Too often, students give up when required to read longer and more difficult texts. Some upper elementary and middle school children admit they have not read many books (or even one) from cover to cover. How can we best create a culture for reading longer, more difficult texts that require attention, dedication to the task at hand, and finding a smart place to read in order to concentrate and stay focused?

Independent Reading Time Makes a Difference!

According to the International Literacy Association, “…independent reading must occur each day for at least 15 minutes. Without this frequency and duration, students may not develop appropriate stamina. As little as 15 minutes of in-school reading has a profound impact; students who read independently for that amount of time significantly increased their reading performance, with more profound gains for below-average readers.” (Literacy Leadership Brief: The Power and Promise of Read Alouds and Independent Reading, International Literacy Association, 2018, pg. 5)

Many reading experts including Richard Allington, past-president of ILA and noted researcher (2002, 742) note that “Extensive reading is critical to the development of reading proficiency.” We all want our readers to use this independent reading time in school to the best of their ability. That means they need to learn to read without being distracted or without distracting others.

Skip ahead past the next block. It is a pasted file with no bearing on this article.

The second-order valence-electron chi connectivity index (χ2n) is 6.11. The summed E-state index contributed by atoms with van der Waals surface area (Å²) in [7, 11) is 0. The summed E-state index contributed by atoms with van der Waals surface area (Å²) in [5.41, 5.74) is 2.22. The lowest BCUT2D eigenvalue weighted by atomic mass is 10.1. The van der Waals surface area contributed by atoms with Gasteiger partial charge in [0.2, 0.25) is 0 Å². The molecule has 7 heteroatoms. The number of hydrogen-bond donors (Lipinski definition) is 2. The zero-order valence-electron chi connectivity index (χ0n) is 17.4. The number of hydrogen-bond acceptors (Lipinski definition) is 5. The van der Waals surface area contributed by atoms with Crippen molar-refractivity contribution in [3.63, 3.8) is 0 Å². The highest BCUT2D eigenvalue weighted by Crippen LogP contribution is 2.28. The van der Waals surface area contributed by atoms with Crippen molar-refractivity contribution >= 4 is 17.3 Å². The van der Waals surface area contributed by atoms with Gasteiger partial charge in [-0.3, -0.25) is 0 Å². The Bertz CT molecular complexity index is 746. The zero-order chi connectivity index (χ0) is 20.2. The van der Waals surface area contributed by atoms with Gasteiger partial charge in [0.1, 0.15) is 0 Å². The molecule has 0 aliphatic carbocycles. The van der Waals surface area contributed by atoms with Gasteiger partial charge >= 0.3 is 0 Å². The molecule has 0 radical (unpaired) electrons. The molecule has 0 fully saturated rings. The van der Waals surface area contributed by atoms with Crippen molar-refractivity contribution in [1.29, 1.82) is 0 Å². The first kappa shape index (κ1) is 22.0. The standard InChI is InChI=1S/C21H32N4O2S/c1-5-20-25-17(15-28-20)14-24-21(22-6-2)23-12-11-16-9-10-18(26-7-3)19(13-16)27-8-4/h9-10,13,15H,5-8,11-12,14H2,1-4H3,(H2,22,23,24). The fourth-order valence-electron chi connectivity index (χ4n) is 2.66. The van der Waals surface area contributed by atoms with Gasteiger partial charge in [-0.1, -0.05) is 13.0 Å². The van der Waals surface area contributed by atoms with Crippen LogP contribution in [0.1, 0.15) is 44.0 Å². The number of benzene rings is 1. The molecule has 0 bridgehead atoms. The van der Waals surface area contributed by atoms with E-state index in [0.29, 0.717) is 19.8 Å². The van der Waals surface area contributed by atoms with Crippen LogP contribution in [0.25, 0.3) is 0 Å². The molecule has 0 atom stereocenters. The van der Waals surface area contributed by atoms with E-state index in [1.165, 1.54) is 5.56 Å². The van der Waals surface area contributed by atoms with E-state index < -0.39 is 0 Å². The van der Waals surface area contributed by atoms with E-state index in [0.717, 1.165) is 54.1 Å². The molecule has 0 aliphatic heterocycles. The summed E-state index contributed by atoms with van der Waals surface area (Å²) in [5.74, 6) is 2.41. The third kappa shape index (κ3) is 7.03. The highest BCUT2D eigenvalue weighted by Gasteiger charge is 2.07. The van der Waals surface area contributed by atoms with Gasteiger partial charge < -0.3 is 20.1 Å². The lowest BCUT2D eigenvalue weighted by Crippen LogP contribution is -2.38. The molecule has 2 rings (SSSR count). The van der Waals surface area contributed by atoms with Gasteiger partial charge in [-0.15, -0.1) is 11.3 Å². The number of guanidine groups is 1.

During independent reading time, our students learn to set purposes for reading their chosen material and learn to choose a smart place to engage in the task at hand. Often, teachers will provide seating options and review them occasionally with students, emphasizing that students need to make good choices to maximize the power of independent reading sessions in school. Having endurance for longer reads means that student readers learn to focus on the task at hand and stay with the work of reading and/or responding to the text, constantly being metacognitive (thinking about one’s own thinking).

During independent reading, students learn to be flexible, trying out new strategies they’ve acquired through new minilessons, reading conferences, and end-of-workshop final reflections. In order to develop the necessary stamina and endurance for the volume of reading required in upper elementary school grades, middle school, and beyond, students need to choose books that they are able to read with relative ease in independent reading time during the reading workshop.

This means students should be able to decode most words in the book correctly. In this situation, students should avoid using books that are too difficult to read alone. Focusing on the task at hand, students begin to develop a reading habit that can be practiced outside of the school day and help them engage in reading articles, chapters, and other assigned readings across the content areas.